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Back in the fall of 1993, Datastream Systems Inc. was being co-served by James Gibbons Creative Consulting and Perimeter Designs (Anne Peck's firm), when they decided they needed an advertising agency. After about a ten minute conversation with Marketing VP, Amelia Fusaro, and an equally lengthy discussion between the principals at Perimeter Designs and James Gibbons Creative, the agency now known as Gibbons | Peck was born. And Datastream was our first client.

As part of our series about things we've learned from our clients, this post focuses on the simple, yet brilliant philosophy of John Sterling, Datastream VP of sales. It worked like this-close the sale now. NOW! The way it shook out was get next year's sales on the books this year. Get next quarter's sales on the books this quarter. Get next month's sales on the books this month. Get next week's sales on the books this week. Get tomorrow's sales on the books today. Get this afternoon's sales on the books this morning.

Datastream employed an inside sales force that was well-recruited, well-trained, well-coached, and motivated to drive the strategy. "If I can throw in a free day of consulting, will you fax me a PO in fifteen minutes?"

Ongoing tactical marketing revolved around two key pieces. Every month began with a direct mail piece containing a deal and a deadline. Now the deal was always one of two offers. it never changed. But it went out every month and worked like a clock. Then, in the middle of the month, we sent a postcard to the same list, reminding them that this was their last chance to buy before the offer expired. And on top of this was the constant tidal motion of phone calls.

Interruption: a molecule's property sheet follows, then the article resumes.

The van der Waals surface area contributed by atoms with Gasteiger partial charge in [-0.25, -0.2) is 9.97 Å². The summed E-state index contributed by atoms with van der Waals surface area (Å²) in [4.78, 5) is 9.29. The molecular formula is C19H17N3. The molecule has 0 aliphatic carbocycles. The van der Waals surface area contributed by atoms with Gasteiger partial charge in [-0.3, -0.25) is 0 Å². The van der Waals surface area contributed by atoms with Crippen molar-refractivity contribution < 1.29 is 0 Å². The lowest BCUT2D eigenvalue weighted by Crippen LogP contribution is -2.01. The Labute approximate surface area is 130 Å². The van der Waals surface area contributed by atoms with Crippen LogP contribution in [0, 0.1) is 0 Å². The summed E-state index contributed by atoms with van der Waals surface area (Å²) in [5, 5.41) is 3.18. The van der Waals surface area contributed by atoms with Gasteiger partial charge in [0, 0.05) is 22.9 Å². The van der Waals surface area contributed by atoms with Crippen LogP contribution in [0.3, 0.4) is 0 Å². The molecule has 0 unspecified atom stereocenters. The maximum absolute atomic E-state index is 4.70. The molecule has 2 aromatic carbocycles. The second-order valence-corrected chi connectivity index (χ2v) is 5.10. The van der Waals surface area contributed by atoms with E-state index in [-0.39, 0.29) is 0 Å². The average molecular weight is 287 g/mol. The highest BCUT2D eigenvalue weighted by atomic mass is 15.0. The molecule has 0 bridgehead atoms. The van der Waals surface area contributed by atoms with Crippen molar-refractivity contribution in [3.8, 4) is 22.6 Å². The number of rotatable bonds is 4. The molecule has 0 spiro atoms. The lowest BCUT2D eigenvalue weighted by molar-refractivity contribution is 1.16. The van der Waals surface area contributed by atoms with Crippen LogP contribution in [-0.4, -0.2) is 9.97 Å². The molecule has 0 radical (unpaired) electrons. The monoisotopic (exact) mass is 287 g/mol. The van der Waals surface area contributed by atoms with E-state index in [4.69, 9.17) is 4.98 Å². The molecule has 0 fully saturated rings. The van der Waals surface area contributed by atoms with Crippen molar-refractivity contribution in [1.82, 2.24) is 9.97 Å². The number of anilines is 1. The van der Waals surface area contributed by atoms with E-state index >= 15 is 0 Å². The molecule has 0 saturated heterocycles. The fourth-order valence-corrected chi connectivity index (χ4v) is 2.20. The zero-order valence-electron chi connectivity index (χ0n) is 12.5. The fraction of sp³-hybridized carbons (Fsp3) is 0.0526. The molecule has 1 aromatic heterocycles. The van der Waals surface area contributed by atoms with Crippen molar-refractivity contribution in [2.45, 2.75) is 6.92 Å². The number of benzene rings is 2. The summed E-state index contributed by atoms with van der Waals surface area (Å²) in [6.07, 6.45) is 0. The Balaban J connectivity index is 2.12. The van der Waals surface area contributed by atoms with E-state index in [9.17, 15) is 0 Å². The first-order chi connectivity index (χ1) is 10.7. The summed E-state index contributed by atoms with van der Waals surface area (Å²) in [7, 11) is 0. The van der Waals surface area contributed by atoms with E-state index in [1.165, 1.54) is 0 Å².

The result. Continuous sense of urgency. Buy today. If you wait until tomorrow, you'll miss out. When we started working with Datastream in 1993, they were doing just short of $4,000,000 a year in sales. When we parted company in 1997, they were doing $20,000,000+. They went public in, I think, 1996. Doubled on day one. Doubled and split in the first three months. Doubled and split again before the end of the year. All because of a constant sales growth curve (60% per quarter for, like, twenty quarters), built on getting tomorrow's sales today.

It sounds easy. Fact is, it requires a certain type of sales personality (we called them "Data Dudes"), a certain discipline of urgency, and acceptance of a high wash-out rate (fail fast), and equally high burn-out rate (life is too short). And it takes a system. A deal...a deadline...and latitude for sales guys to make spontaneous offers to get the deal done now. NOW!

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